Scouting for the Fall

February 13, 2009 by  

By Doug Leier

Soon your fishing will turn to hunting when you spot waterfowl hitting the fields.

Soon your fishing will turn to hunting when you spot waterfowl hitting the fields.

 I  hate to bear bad news, but summer is fading faster than the Minnesota Twins. While there is still some time to soak in the last remaining days of August, it’s also a good time to start preparations for autumn and all its splendor.

It’s never too soon to begin planning for fall hunting excursions. While the tally on waterfowl and upland game mid-summer data gathering is not yet known, odds are you’ve a pretty good idea of the areas you’ll likely target for deer, ducks, pheasants or grouse.

Now is the perfect time for an evening or weekend scouting excursion. You might find out that land you previously hunted changed ownership, or the land use practice has. Or maybe everything will look the same as it always has. Whatever the case may be, now is a good time to find out, instead of the day before a season opener.

In addition, late summer is a great time to just enjoy a trip along the dusty trail. And if you happen across an area that looks like a promising spot for a fall hunt, make a conscious effort to be polite and considerate when contacting the landowner.

While some landowners don’t mind a short visit, keep in mind they’re busy in late summer. Don’t be like the office co-worker who won’t leave you alone while you’re trying to meet a deadline. First, ask the landowner if he or she is busy, or better yet, lend a hand and extend your visit while fixing fence, throwing square bales—whatever it may be.

If the landowner wants to visit fine, but if the rains are coming and windrows are waiting for the combine, an unwanted work stoppage will decrease your odds of forging a positive relationship. The key is to recognize subtle hints and sincere gestures that indicate it’s time to move on.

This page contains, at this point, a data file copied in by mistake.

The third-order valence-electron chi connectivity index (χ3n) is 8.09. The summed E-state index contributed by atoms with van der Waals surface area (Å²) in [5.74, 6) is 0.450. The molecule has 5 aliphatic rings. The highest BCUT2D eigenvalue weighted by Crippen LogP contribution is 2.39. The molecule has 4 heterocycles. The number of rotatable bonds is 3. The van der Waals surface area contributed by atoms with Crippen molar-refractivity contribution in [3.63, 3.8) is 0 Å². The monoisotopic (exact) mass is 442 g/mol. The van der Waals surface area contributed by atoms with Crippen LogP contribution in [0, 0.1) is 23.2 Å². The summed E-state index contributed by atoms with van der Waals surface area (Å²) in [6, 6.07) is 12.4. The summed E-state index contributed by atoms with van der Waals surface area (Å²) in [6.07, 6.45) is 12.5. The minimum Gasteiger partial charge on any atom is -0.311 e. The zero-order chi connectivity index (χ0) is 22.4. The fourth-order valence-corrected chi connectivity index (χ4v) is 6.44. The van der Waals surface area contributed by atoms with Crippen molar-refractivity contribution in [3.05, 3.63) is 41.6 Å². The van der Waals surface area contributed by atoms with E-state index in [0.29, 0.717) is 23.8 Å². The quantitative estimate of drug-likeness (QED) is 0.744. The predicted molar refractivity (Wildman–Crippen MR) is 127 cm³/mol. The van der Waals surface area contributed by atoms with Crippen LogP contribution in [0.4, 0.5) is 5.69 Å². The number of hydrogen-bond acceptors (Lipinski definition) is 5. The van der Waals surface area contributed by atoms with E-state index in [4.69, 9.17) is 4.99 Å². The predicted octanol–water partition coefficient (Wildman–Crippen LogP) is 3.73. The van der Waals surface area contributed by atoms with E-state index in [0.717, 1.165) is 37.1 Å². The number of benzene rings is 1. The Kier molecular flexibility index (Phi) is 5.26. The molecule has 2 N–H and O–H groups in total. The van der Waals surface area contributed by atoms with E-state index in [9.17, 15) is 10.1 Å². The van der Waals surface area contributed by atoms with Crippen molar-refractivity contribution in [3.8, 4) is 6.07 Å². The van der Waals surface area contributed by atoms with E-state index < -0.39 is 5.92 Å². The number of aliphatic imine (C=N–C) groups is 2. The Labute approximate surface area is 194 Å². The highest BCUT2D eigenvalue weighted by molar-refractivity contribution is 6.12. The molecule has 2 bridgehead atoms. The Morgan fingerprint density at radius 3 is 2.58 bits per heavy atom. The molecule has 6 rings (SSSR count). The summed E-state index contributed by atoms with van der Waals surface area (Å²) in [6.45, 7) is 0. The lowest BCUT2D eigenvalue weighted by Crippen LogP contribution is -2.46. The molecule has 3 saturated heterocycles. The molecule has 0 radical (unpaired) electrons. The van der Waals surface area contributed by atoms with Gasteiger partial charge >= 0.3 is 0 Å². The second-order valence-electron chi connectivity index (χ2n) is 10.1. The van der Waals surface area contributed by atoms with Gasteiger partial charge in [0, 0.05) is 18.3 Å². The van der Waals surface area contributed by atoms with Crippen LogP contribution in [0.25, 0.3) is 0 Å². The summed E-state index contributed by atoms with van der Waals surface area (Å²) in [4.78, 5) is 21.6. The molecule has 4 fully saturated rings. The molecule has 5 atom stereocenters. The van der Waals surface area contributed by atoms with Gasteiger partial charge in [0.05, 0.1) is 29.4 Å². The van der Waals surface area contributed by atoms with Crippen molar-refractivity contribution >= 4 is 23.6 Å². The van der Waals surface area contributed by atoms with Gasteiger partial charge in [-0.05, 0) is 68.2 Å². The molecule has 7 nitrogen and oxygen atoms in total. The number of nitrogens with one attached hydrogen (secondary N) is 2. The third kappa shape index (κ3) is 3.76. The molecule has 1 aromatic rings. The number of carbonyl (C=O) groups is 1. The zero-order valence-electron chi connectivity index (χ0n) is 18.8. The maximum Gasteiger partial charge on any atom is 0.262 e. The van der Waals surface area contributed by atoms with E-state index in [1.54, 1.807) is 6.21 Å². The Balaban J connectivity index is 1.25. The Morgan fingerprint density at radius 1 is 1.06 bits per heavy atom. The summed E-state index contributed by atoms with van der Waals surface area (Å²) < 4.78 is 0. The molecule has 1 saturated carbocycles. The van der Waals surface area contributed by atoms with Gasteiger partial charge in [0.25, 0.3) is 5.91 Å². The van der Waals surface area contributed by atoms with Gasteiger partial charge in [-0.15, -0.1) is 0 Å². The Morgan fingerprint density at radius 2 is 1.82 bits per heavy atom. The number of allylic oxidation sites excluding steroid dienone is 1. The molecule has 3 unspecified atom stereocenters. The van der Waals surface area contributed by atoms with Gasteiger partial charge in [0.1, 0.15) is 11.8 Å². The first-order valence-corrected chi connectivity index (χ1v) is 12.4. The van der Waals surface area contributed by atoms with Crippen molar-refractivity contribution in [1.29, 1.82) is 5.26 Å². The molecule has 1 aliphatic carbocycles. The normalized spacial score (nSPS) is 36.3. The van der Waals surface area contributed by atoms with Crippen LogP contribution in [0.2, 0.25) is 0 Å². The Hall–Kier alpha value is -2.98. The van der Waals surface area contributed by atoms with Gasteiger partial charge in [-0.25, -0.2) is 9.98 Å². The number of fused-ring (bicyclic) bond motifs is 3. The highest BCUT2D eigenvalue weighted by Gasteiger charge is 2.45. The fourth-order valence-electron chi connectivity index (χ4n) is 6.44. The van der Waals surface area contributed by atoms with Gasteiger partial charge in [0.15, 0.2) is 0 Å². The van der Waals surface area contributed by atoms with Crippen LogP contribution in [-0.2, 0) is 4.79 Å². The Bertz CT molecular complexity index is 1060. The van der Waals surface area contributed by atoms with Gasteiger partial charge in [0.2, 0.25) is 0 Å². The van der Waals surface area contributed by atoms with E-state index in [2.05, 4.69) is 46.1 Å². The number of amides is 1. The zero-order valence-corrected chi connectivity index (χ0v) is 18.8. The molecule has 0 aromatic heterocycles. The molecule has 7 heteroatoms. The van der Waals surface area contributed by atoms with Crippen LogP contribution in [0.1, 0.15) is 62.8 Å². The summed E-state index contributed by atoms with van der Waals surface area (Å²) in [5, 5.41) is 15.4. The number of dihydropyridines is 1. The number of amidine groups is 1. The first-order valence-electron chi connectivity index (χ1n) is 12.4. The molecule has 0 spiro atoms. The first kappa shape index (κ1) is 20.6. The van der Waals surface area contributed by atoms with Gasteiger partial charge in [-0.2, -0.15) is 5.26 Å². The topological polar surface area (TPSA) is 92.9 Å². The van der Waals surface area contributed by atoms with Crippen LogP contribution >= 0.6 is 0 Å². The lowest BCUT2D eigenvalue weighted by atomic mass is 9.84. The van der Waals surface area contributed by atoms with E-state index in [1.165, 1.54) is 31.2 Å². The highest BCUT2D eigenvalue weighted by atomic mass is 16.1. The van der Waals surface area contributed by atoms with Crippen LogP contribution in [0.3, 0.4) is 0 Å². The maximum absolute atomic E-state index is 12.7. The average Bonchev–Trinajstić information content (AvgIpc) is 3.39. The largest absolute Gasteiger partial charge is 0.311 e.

If a landowner is busy and doesn’t offer to accept a phone call or a visit at a later time, consider that a polite decline and move along. No still means no, and pushing the subject will do more damage than good. Accept their rationale and continue on your trip.

Case in point: A few years back I asked a landowner for permission and he related that if he allowed me to hunt he’d have to allow access to any hunter who inquired. While that’s not a standard rule, the landowner saw it that way, and I thanked him for his time and departed, rather than beg, or worse yet, argue my point.

Some landowners happily allow walk in hunting access without permission

Some landowners happily allow walk in hunting access without permission

One phenomenon currently evolving is a generation of hunters who are choosing to hunt public access areas almost exclusively to avoid the work required to obtain permission from private landowners.

The bottom line is, only a small portion of North Dakota rests in public ownership. There will never be sufficient public opportunities to satisfy all hunters, and working with landowners is a must if we’re to sustain hunting in North Dakota. The responsibility rests with hunters to respect the wishes of the landowner.

As the day’s become shorter and you’re out and about late this summer, it’s a good time to connect with a landowner acquaintance if you want to ensure a variety of places to hunt this fall.


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